The two police officers who investigated the accident also testified. Trooper Niles was the first on the scene. He found the Luker truck with the cab nose down in the median between the east and west portion of I 80 and the rear of the trailer was in the south lane of westbound I 80. Niles requested McCollum to move his steel carrying truck off the road to avoid a traffic tie-up. Niles testified that he could find no skid marks to indicate that brakes were applied on either vehicle prior to the accident. The debris and marks on the highway started on the north lane and carried over into the south or passing lane according to Niles. Niles testified that he had investigated over 100 accidents and that from his experience he was able to form an opinion as to the point of impact. He testified that in his opinion, the impact occurred in the north or right-hand lane of traffic. In referring to photographs of the accident scene, Niles said the point of impact was in the center of the north lane in what is called the driving lane. On cross-examination he stated that most of the staining, the saturated area, and the black marks were south of the center line. Robert Current, the other officer, told of the position of the two trucks when he arrived, which was after McCollum had moved his truck. Current testified that he had investigated over 200 accidents and from observing the debris, tire marks, and other evidence, he was of the opinion that the point of impact was in the extreme north lane in the westbound lane, in the north half of the highway. He testified as to seeing tire marks in the north lane running into the south lane leading up to where the Luker truck came to rest. He felt the McCollum truck left marks when its springs broke and locked up the rear end. He testified that the oil marks were clearly on the south side of the center line.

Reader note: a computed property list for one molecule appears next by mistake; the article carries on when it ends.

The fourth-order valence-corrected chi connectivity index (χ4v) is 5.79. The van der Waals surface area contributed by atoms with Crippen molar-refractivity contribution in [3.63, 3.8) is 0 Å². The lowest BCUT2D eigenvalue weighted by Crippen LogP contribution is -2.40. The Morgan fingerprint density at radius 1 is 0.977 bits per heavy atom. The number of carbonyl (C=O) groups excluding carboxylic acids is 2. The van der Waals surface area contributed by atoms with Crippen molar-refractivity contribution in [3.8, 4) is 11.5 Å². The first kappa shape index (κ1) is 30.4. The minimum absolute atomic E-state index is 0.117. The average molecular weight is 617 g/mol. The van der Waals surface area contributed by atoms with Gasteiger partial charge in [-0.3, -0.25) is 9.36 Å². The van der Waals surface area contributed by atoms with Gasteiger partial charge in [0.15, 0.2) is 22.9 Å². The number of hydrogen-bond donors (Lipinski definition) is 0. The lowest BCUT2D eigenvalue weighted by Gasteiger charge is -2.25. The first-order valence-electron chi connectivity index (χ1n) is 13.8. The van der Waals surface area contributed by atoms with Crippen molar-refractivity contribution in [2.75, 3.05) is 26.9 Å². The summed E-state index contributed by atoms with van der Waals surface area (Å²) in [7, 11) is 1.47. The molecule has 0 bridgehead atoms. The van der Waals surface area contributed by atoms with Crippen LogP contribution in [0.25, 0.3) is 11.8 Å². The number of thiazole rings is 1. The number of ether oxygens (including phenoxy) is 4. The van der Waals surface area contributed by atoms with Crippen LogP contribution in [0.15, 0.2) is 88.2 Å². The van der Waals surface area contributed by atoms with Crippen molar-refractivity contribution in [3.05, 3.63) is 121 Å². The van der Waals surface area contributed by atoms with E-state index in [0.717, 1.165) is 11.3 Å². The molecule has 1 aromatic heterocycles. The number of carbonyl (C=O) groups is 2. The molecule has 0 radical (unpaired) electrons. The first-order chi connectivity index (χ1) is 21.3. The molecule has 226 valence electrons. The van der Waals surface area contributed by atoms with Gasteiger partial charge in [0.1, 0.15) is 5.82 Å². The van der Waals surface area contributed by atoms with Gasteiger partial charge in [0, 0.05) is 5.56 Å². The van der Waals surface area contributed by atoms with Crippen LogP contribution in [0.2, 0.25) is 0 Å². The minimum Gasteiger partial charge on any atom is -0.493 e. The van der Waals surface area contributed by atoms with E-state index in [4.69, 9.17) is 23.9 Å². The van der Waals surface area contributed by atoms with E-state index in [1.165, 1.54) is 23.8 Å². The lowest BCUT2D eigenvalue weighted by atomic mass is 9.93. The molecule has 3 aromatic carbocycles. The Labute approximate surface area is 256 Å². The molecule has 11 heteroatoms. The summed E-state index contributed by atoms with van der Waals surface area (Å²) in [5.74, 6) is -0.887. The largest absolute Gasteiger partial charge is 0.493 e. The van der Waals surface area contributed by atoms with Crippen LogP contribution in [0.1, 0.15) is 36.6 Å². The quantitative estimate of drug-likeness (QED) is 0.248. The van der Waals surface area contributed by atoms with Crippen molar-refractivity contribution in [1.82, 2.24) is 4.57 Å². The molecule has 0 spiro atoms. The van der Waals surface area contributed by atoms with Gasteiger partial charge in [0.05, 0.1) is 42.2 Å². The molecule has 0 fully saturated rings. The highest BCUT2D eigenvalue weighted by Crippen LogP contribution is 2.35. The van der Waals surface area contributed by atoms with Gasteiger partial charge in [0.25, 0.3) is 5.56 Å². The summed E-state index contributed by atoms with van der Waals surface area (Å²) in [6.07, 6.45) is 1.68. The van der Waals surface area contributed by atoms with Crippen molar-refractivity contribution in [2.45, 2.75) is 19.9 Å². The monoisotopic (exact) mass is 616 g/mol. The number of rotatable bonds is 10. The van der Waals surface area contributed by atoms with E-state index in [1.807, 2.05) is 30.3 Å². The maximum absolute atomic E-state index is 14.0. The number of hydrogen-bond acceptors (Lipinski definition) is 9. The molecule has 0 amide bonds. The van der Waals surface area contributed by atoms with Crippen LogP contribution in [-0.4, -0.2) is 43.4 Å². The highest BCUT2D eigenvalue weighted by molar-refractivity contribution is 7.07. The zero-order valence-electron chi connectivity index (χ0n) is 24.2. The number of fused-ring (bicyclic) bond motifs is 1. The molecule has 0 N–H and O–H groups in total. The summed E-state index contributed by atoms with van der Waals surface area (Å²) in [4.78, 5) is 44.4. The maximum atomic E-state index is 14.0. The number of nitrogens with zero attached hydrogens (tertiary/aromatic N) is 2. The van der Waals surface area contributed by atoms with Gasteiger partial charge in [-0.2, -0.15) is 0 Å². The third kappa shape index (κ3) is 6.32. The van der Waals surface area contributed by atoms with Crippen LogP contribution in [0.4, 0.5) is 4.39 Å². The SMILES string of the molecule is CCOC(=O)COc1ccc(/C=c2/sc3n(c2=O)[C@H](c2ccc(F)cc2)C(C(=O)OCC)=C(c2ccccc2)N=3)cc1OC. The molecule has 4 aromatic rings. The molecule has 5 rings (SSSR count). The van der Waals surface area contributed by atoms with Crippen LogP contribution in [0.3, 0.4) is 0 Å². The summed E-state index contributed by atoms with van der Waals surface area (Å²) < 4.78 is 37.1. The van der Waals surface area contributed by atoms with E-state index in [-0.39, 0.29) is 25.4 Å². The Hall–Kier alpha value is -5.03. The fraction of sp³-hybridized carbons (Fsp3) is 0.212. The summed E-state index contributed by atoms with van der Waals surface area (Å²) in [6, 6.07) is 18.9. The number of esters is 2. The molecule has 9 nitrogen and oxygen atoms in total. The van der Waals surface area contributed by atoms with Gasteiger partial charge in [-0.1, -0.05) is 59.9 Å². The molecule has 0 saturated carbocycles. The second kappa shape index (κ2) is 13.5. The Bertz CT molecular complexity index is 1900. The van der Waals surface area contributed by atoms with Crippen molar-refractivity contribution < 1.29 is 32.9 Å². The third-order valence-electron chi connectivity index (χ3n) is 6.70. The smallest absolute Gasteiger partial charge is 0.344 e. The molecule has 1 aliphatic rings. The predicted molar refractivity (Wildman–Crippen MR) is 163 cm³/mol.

The complaint filed by the plaintiff charged the defendant with a number of acts of negligence including failure to keep a lookout, stopping a vehicle on a highway so as to obstruct westbound traffic, defective taillights, turning in front of plaintiff without signaling, failing to yield the right of way, and, also, carelessly operating a vehicle at such slow speed as to impede and obstruct traffic approaching the rear in violation of the statute (1963 Ill Rev Stats, c 95 1/2, § 148, par 51, sub par (a)). Two instructions were given at the request of plaintiff and objected to by the defendant. The instructions were as follows:

Instruction 15: "There was in force in the State of Illinois at the time of the occurrence in question a certain statute which provided that:

"`No person shall drive a motor vehicle at such a slow speed as to impede or block the normal and reasonable movement of traffic except when reduced speed is necessary for safe operation of his vehicle or in compliance with law.'"

Instruction 71: "The plaintiff, as administrator of the estate of John Burkey Luker, deceased, claims that she, as widow, and the lineal next of kin of said decedent, sustained damages while said decedent was exercising ordinary care and that the defendant was negligent in one or more of the following respects:

"`1. Negligently managed, operated and controlled defendant's motor vehicle so as to cause the motor vehicle being then driven by plaintiff's intestate to run into and strike the motor vehicle of defendant.

"`2. Drove and operated defendant's motor vehicle at such a slow rate of speed so as to impede and block the normal and reasonable movement of traffic approaching from the rear, in violation of Section 148, paragraph 51, ...